NEW YORK CITY (WABC) -- Primary Day in New York is just over a week away, and the race to be the Democratic nominee for New York City mayor is heating up.
Rising crime has been the big issue, but now, diversity is also a hot topic.
Early voting is underway, and already, more than 43,000 New Yorkers have headed to the polls to cast their ballot.
A new poll shows Brooklyn Borough President Eric Adams leading the pack, with former Sanitation Commissioner Kathryn Garcia, attorney and activist Maya Wiley, and former presidential candidate Andrew Yang following close behind.
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On Monday, Adams pledged to make the city's work force 50% minority and women.
He also ripped Garcia, saying that as sanitation commissioner, she ran a department that often funneleBd black and brown employees into lower paying jobs.
"We have to change the history of paying Black, brown, people in general, but specifically women, a lower rate than we're paying men," he said. "This is the embarrassment of our city."
Garcia shot back, saying her surging campaign is motivating Adams to go on the attack.
"As I said, I haven't been a politician," Garcia said. "And I guess the mud slinging has started, so I guess he knows we're in a two-person race."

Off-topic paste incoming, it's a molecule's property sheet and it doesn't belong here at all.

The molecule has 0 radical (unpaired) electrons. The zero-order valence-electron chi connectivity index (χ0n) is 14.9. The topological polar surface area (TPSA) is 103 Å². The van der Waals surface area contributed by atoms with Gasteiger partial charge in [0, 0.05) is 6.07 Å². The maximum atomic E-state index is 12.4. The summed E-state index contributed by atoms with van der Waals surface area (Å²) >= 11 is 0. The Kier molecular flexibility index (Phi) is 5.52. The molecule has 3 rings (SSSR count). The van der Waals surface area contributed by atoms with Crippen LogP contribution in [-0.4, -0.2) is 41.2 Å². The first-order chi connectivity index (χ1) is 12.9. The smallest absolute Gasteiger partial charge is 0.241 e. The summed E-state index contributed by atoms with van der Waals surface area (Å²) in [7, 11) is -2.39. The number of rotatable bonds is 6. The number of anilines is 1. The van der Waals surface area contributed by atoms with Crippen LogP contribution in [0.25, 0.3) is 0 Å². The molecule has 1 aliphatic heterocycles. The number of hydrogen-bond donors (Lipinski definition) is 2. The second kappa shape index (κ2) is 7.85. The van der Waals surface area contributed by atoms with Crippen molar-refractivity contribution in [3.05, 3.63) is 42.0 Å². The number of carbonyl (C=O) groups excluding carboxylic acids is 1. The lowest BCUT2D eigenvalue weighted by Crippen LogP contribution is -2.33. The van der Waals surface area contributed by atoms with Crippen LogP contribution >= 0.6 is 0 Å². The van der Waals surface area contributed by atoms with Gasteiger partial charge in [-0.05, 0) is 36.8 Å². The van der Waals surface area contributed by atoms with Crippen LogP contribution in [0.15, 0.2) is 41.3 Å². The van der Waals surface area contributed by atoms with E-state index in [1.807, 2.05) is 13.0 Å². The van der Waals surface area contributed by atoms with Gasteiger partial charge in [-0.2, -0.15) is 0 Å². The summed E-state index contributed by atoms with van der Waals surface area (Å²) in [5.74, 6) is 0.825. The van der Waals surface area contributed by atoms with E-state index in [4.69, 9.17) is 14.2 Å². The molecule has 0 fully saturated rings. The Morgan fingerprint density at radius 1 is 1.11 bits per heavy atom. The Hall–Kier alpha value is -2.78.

The poll showed Adams at 24%, with Garcia running second at 17%. But with the new ranked choice voting system in place, it's unclear how the primary will play out.
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She also denied Adams' claims.
"I left the Department of Sanitation more equitable than I found it," she aid. "I increased the number of chiefs and leaders in the department who are people of color by 50%. And when I'm mayor, I'll be able to do even more."
Yang also went after Adams, with an endorsement from the police captains union -- the one Adams once belonged to.
"The officers that have worked with him for years have chosen to endorse me as mayor today," he said. "This, to me, should tell New Yorkers all they need to know about Eric Adams and his leadership."
Adams hit back he never even sought the police union's endorsement.
Wiley, meanwhile, took advantage of early voting and later pledged that she's the candidate who can best reform the police department.
"Until we get policing right, until create the right balance and the right accountability, we will not have trust in the public and the New York City Police Department," she said. "I feel great, and let me just say I am the progressive that can win this race."
Polls will be open at various times through next weekend: